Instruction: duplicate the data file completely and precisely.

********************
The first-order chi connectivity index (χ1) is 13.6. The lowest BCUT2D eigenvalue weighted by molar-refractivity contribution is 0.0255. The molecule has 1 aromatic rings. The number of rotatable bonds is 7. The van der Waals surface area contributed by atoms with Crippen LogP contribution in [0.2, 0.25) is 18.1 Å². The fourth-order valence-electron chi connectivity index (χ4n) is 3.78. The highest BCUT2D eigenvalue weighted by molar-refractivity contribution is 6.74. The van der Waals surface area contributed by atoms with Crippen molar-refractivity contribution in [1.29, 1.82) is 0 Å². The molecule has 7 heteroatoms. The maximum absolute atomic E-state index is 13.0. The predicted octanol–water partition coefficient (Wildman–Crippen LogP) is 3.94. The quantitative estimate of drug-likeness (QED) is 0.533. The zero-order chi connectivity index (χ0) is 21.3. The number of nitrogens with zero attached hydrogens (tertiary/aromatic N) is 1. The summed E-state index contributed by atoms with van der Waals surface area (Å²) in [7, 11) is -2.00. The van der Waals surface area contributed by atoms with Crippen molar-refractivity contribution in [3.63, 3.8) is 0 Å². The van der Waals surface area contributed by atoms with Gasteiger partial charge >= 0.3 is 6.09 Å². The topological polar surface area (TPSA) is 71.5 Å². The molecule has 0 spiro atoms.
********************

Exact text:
The first-order chi connectivity index (χ1) is 13.6. The lowest BCUT2D eigenvalue weighted by molar-refractivity contribution is 0.0255. The molecule has 1 aromatic rings. The number of rotatable bonds is 7. The van der Waals surface area contributed by atoms with Crippen LogP contribution in [0.2, 0.25) is 18.1 Å². The fourth-order valence-electron chi connectivity index (χ4n) is 3.78. The highest BCUT2D eigenvalue weighted by molar-refractivity contribution is 6.74. The van der Waals surface area contributed by atoms with Crippen molar-refractivity contribution in [1.29, 1.82) is 0 Å². The molecule has 7 heteroatoms. The maximum absolute atomic E-state index is 13.0. The predicted octanol–water partition coefficient (Wildman–Crippen LogP) is 3.94. The quantitative estimate of drug-likeness (QED) is 0.533. The zero-order chi connectivity index (χ0) is 21.3. The number of nitrogens with zero attached hydrogens (tertiary/aromatic N) is 1. The summed E-state index contributed by atoms with van der Waals surface area (Å²) in [7, 11) is -2.00. The van der Waals surface area contributed by atoms with Crippen molar-refractivity contribution in [3.63, 3.8) is 0 Å². The van der Waals surface area contributed by atoms with Gasteiger partial charge >= 0.3 is 6.09 Å². The topological polar surface area (TPSA) is 71.5 Å². The molecule has 0 spiro atoms.